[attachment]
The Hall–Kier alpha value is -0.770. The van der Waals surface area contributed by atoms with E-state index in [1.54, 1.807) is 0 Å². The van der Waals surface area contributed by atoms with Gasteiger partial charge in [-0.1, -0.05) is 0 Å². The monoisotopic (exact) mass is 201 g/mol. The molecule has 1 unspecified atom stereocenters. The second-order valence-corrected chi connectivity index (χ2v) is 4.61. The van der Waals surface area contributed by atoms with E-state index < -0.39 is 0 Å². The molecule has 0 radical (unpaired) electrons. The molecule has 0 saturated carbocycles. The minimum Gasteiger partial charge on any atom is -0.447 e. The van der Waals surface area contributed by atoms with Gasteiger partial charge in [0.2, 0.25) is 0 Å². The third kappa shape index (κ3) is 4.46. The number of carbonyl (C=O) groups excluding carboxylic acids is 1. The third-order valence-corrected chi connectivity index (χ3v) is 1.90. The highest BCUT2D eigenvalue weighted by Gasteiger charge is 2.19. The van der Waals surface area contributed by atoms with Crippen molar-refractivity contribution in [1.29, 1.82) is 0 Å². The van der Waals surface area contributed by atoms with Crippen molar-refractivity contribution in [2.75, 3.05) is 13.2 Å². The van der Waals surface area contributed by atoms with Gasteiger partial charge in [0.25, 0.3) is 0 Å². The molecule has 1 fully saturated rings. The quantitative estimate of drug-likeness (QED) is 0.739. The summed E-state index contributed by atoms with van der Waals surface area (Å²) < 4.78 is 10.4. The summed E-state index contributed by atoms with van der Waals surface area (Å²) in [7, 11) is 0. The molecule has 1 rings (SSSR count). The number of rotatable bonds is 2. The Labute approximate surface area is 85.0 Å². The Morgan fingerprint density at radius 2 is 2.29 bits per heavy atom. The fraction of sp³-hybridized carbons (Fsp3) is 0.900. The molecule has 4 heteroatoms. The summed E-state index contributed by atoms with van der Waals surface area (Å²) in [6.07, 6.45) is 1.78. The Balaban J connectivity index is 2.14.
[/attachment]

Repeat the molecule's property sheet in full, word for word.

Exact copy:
The Hall–Kier alpha value is -0.770. The van der Waals surface area contributed by atoms with E-state index in [1.54, 1.807) is 0 Å². The van der Waals surface area contributed by atoms with Gasteiger partial charge in [-0.1, -0.05) is 0 Å². The monoisotopic (exact) mass is 201 g/mol. The molecule has 1 unspecified atom stereocenters. The second-order valence-corrected chi connectivity index (χ2v) is 4.61. The van der Waals surface area contributed by atoms with E-state index < -0.39 is 0 Å². The molecule has 0 radical (unpaired) electrons. The molecule has 0 saturated carbocycles. The minimum Gasteiger partial charge on any atom is -0.447 e. The van der Waals surface area contributed by atoms with Gasteiger partial charge in [0.2, 0.25) is 0 Å². The third kappa shape index (κ3) is 4.46. The number of carbonyl (C=O) groups excluding carboxylic acids is 1. The third-order valence-corrected chi connectivity index (χ3v) is 1.90. The highest BCUT2D eigenvalue weighted by Gasteiger charge is 2.19. The van der Waals surface area contributed by atoms with Crippen molar-refractivity contribution in [1.29, 1.82) is 0 Å². The van der Waals surface area contributed by atoms with Crippen molar-refractivity contribution in [2.75, 3.05) is 13.2 Å². The van der Waals surface area contributed by atoms with Gasteiger partial charge in [0.25, 0.3) is 0 Å². The molecule has 1 fully saturated rings. The quantitative estimate of drug-likeness (QED) is 0.739. The summed E-state index contributed by atoms with van der Waals surface area (Å²) < 4.78 is 10.4. The summed E-state index contributed by atoms with van der Waals surface area (Å²) in [7, 11) is 0. The molecule has 1 rings (SSSR count). The number of rotatable bonds is 2. The Labute approximate surface area is 85.0 Å². The Morgan fingerprint density at radius 2 is 2.29 bits per heavy atom. The fraction of sp³-hybridized carbons (Fsp3) is 0.900. The molecule has 4 heteroatoms. The summed E-state index contributed by atoms with van der Waals surface area (Å²) in [6.07, 6.45) is 1.78. The Balaban J connectivity index is 2.14.